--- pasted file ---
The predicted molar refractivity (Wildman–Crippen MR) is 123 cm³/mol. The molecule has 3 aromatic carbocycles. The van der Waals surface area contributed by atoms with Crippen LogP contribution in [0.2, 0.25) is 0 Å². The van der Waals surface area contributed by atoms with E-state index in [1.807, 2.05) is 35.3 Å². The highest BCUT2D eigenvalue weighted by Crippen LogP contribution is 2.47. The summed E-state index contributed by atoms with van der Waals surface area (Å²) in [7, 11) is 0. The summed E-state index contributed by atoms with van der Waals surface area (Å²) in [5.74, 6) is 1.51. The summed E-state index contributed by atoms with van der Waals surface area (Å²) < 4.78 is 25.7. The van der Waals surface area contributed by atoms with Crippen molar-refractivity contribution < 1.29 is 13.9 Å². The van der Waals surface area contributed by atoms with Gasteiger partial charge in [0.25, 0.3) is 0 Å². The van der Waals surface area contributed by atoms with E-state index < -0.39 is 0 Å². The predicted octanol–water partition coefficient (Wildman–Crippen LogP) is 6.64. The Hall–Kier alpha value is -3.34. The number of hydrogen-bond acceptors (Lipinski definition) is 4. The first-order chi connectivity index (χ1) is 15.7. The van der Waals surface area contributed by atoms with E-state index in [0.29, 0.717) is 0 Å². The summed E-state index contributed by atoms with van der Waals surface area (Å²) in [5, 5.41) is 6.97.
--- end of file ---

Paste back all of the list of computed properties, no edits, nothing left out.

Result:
The predicted molar refractivity (Wildman–Crippen MR) is 123 cm³/mol. The molecule has 3 aromatic carbocycles. The van der Waals surface area contributed by atoms with Crippen LogP contribution in [0.2, 0.25) is 0 Å². The van der Waals surface area contributed by atoms with E-state index in [1.807, 2.05) is 35.3 Å². The highest BCUT2D eigenvalue weighted by Crippen LogP contribution is 2.47. The summed E-state index contributed by atoms with van der Waals surface area (Å²) in [7, 11) is 0. The summed E-state index contributed by atoms with van der Waals surface area (Å²) in [5.74, 6) is 1.51. The summed E-state index contributed by atoms with van der Waals surface area (Å²) < 4.78 is 25.7. The van der Waals surface area contributed by atoms with Crippen molar-refractivity contribution < 1.29 is 13.9 Å². The van der Waals surface area contributed by atoms with Gasteiger partial charge in [0.25, 0.3) is 0 Å². The van der Waals surface area contributed by atoms with E-state index < -0.39 is 0 Å². The predicted octanol–water partition coefficient (Wildman–Crippen LogP) is 6.64. The Hall–Kier alpha value is -3.34. The number of hydrogen-bond acceptors (Lipinski definition) is 4. The first-order chi connectivity index (χ1) is 15.7. The van der Waals surface area contributed by atoms with E-state index in [0.29, 0.717) is 0 Å². The summed E-state index contributed by atoms with van der Waals surface area (Å²) in [5, 5.41) is 6.97.